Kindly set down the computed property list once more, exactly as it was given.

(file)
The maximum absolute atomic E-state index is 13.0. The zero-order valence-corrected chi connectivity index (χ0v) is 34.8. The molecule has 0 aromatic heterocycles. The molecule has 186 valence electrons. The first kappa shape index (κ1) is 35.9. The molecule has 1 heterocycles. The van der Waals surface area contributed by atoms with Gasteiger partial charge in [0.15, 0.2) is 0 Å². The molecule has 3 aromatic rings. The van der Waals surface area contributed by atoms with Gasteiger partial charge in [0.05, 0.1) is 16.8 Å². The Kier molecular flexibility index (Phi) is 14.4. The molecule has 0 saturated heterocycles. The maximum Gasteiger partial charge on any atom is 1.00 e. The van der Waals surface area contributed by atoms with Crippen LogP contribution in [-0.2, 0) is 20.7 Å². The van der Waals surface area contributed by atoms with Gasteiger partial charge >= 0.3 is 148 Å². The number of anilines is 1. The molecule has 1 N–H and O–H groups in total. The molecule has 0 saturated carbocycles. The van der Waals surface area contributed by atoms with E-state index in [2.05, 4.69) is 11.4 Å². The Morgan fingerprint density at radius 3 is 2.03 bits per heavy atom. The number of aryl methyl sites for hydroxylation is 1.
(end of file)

The maximum absolute atomic E-state index is 13.0. The zero-order valence-corrected chi connectivity index (χ0v) is 34.8. The molecule has 0 aromatic heterocycles. The molecule has 186 valence electrons. The first kappa shape index (κ1) is 35.9. The molecule has 1 heterocycles. The van der Waals surface area contributed by atoms with Gasteiger partial charge in [0.15, 0.2) is 0 Å². The molecule has 3 aromatic rings. The van der Waals surface area contributed by atoms with Gasteiger partial charge in [0.05, 0.1) is 16.8 Å². The Kier molecular flexibility index (Phi) is 14.4. The molecule has 0 saturated heterocycles. The maximum Gasteiger partial charge on any atom is 1.00 e. The van der Waals surface area contributed by atoms with Crippen LogP contribution in [-0.2, 0) is 20.7 Å². The van der Waals surface area contributed by atoms with Gasteiger partial charge >= 0.3 is 148 Å². The number of anilines is 1. The molecule has 1 N–H and O–H groups in total. The molecule has 0 saturated carbocycles. The van der Waals surface area contributed by atoms with E-state index in [2.05, 4.69) is 11.4 Å². The Morgan fingerprint density at radius 3 is 2.03 bits per heavy atom. The number of aryl methyl sites for hydroxylation is 1.